The wars in Laos and Vietnam were so intertwined that the CIA trained a guerrilla militia force of about 30,000 Laos tribesmen to disrupt operations along the Hồ Chí Minh trail, that was feeding communist forces in Southern Vietnam, without having any accountable direct military involvement.
From 1964 to 1973, the U.S. indiscriminately dropped over 2 million tons of ordnance over Laos in 580,000 bombing missions; the equivalent of one planeload every 8 minutes, 24 hours a day, for 9 years. Many bombs were haphazardly dropped, killing thousands of innocent people, simply to get rid of them following cancelled missions over Vietnam.
The secret location was home to 23,000 people: locals say that farmers had to farm at night to avoid bombing raids!
The Pathet Lao leaders lived and directed the war from the caves. In 1973 when the U.S’s aerial onslaught finished the leadership built houses outside their various caves from where they commanded their troops in the concluding stages of the war against the Royalist Hmong forces.
For many years the Laos government denied any existence of the cave network; however, since 2009 some of the caves have been opened to the public and have become a valuable tourist attraction in the province. Most of the caves are named after the Pathet Lao leaders who lived there. To visit them you must take a knowledgeable guide from the Viengxay Caves Visitor Centre.
The house outside the Prince’s cave was somewhat more stylish and well designed than any of the other houses. His taste may well have been influenced by his time spent in France.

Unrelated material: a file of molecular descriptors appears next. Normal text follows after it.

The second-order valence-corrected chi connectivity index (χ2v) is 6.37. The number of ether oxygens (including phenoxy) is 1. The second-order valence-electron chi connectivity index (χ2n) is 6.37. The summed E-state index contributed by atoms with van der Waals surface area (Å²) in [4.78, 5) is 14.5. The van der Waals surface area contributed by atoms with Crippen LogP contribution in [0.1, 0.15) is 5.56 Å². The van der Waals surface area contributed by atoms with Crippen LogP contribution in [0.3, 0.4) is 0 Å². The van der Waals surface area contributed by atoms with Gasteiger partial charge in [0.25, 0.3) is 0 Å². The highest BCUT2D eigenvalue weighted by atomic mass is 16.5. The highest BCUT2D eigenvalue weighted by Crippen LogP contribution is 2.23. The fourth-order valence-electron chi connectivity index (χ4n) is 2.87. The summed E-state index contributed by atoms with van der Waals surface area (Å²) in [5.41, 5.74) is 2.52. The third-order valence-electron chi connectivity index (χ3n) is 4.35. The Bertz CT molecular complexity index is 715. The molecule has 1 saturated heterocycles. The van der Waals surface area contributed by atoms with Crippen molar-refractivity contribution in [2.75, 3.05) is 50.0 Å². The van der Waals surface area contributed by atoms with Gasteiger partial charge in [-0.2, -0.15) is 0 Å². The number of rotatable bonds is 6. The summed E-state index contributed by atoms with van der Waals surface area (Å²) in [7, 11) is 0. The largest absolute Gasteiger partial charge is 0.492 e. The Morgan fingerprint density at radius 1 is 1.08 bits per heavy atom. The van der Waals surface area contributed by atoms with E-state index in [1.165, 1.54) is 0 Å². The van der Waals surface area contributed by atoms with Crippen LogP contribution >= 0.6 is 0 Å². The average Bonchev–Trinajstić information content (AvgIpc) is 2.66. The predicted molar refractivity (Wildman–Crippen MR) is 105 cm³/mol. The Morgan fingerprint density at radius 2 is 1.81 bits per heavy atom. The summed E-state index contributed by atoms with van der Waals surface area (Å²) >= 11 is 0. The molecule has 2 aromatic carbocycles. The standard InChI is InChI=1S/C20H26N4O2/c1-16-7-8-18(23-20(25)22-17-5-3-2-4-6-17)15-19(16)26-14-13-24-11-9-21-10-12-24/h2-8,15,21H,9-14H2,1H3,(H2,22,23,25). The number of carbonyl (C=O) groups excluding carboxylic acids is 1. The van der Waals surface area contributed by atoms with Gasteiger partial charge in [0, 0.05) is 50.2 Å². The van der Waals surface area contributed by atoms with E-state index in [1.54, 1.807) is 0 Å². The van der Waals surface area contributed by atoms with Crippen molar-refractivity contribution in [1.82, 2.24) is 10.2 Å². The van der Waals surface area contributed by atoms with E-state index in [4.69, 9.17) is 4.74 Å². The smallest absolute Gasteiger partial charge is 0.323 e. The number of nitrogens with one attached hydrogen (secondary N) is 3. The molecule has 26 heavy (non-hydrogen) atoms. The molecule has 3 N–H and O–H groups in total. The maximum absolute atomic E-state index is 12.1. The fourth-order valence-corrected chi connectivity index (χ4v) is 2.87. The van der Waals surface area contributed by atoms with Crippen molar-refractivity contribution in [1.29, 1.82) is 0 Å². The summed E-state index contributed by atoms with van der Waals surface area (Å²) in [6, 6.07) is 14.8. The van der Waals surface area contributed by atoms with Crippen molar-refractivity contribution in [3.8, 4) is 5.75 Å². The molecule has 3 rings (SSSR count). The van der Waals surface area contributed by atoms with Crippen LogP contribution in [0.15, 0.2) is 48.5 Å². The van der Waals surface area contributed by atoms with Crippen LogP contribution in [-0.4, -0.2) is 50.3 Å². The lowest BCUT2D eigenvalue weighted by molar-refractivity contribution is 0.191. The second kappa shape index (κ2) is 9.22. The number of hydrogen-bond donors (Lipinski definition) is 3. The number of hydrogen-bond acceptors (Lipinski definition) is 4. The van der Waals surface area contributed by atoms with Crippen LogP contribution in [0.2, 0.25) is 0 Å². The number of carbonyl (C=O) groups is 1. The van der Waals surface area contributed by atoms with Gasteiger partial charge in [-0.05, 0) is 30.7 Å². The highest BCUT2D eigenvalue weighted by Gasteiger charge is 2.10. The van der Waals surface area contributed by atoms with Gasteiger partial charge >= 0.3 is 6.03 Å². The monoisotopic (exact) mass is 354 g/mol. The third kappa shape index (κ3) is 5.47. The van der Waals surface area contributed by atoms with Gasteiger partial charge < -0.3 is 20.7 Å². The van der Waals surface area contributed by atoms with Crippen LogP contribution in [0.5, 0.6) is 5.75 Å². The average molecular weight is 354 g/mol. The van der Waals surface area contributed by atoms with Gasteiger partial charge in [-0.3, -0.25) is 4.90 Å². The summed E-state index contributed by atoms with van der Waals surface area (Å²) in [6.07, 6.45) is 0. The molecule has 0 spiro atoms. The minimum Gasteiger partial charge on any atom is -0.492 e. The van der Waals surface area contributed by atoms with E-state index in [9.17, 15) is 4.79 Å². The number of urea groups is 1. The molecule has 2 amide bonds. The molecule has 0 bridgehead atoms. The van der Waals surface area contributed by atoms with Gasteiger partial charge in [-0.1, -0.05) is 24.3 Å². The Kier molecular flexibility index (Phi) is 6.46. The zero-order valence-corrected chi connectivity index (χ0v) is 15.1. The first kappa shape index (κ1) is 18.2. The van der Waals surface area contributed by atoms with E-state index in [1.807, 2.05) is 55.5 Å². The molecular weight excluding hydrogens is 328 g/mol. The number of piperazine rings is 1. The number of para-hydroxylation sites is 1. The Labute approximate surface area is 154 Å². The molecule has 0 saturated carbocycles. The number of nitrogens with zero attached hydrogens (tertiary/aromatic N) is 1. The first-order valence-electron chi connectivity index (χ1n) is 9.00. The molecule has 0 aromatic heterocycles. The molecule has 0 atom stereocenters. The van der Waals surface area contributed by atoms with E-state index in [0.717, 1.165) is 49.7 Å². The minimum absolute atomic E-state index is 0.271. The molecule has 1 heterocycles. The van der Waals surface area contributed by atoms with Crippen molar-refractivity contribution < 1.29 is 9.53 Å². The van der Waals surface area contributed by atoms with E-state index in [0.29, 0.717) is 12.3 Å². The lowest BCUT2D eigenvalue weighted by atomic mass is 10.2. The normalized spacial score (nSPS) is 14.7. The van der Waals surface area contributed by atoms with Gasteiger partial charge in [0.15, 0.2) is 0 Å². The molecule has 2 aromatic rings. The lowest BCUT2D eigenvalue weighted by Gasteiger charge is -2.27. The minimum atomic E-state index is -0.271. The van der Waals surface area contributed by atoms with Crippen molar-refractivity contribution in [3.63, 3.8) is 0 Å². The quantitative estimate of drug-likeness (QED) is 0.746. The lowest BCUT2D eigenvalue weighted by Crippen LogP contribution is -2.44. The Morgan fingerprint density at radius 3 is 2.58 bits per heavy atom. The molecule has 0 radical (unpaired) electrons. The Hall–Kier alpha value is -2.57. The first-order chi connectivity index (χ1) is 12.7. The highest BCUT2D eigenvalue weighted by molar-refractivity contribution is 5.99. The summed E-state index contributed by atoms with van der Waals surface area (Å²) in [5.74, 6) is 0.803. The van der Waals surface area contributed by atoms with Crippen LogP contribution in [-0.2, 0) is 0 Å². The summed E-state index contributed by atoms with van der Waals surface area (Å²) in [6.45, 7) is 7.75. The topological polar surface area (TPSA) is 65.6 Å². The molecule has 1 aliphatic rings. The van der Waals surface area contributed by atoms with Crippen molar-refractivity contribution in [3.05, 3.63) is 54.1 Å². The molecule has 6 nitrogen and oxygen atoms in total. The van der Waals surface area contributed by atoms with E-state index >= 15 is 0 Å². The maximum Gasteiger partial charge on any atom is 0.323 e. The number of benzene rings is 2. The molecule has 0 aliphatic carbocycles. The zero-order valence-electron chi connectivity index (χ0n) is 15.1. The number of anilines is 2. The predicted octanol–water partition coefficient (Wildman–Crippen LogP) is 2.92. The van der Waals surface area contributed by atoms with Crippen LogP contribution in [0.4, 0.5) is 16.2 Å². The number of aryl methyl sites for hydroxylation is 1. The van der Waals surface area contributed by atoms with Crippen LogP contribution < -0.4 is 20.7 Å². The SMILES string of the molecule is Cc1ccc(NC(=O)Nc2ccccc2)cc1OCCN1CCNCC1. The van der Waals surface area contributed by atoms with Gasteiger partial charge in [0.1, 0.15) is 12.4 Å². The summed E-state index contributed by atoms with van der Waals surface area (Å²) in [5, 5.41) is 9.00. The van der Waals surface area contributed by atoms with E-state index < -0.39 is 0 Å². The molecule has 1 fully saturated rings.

Cleaning up the unexploded ordnance is agonizingly slow, thankfully organisations like MAG do incredible work in clearing UXO’s and helping the Laos population to reclaim their land.
In 2014 The U.S. Congress approved a $12 million grant for UXO clearance and related aid in Laos, bringing the total up to $82 million. To put that into context the U.S. spent a relative $18 million a day, for nine years, bombing the country; that’s approximately $60 billion.
Considering the current population of Laos is just under 7 million, the U.S. could have paid the entire population approximately $9,000 each not to be communists! Unfortunately war doesn’t work like that!
Sadly the daily lives of millions are still affected by the senseless bombing. Long-term development of the country has also been disturbed; farmers can’t work the land and construction of schools, hospitals and factories are constantly delayed.
Our visit to Laos was eye opening and often heart wrenching, unfortunately history proves that we don’t learn from our mistakes. Considering the phenomenal amount of money the U.S. spent pointlessly destroying a country, most have never heard of, they (politicians and the war machine in the “developed” world) continue to invest ridiculous amounts of money developing new technologies to eradicate people in fields on the other side of the world, with sickening effect.